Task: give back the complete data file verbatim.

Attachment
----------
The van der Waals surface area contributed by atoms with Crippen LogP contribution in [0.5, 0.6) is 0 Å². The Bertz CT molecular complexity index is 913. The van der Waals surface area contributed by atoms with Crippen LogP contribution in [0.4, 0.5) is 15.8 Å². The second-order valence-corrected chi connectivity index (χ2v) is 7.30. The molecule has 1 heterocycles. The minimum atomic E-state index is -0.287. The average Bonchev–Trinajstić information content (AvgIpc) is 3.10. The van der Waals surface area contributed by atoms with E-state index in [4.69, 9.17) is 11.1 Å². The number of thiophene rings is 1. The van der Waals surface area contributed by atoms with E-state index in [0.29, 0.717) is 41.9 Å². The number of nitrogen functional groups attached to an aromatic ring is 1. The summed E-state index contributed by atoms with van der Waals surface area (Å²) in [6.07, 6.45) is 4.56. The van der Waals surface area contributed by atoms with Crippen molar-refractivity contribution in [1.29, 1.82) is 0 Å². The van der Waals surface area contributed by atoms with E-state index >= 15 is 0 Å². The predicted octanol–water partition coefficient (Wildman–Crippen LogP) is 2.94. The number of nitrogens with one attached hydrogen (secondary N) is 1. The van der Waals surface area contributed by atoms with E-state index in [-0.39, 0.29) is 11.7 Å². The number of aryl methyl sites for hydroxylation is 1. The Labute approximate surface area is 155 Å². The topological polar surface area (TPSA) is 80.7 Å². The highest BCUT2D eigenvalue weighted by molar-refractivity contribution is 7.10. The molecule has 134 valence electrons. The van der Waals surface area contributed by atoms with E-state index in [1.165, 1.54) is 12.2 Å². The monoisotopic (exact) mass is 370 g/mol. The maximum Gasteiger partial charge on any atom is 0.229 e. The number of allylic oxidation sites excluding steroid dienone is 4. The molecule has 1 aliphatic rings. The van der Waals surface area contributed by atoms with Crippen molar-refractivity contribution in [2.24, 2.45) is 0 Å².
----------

The van der Waals surface area contributed by atoms with Crippen LogP contribution in [0.5, 0.6) is 0 Å². The Bertz CT molecular complexity index is 913. The van der Waals surface area contributed by atoms with Crippen LogP contribution in [0.4, 0.5) is 15.8 Å². The second-order valence-corrected chi connectivity index (χ2v) is 7.30. The molecule has 1 heterocycles. The minimum atomic E-state index is -0.287. The average Bonchev–Trinajstić information content (AvgIpc) is 3.10. The van der Waals surface area contributed by atoms with E-state index in [4.69, 9.17) is 11.1 Å². The number of thiophene rings is 1. The van der Waals surface area contributed by atoms with E-state index in [0.29, 0.717) is 41.9 Å². The number of nitrogen functional groups attached to an aromatic ring is 1. The summed E-state index contributed by atoms with van der Waals surface area (Å²) in [6.07, 6.45) is 4.56. The van der Waals surface area contributed by atoms with Crippen molar-refractivity contribution in [1.29, 1.82) is 0 Å². The van der Waals surface area contributed by atoms with E-state index >= 15 is 0 Å². The predicted octanol–water partition coefficient (Wildman–Crippen LogP) is 2.94. The number of nitrogens with one attached hydrogen (secondary N) is 1. The van der Waals surface area contributed by atoms with E-state index in [-0.39, 0.29) is 11.7 Å². The number of aryl methyl sites for hydroxylation is 1. The Labute approximate surface area is 155 Å². The topological polar surface area (TPSA) is 80.7 Å². The highest BCUT2D eigenvalue weighted by molar-refractivity contribution is 7.10. The molecule has 134 valence electrons. The van der Waals surface area contributed by atoms with E-state index in [1.165, 1.54) is 12.2 Å². The monoisotopic (exact) mass is 370 g/mol. The maximum Gasteiger partial charge on any atom is 0.229 e. The number of allylic oxidation sites excluding steroid dienone is 4. The molecule has 1 aliphatic rings. The van der Waals surface area contributed by atoms with Crippen molar-refractivity contribution in [2.24, 2.45) is 0 Å².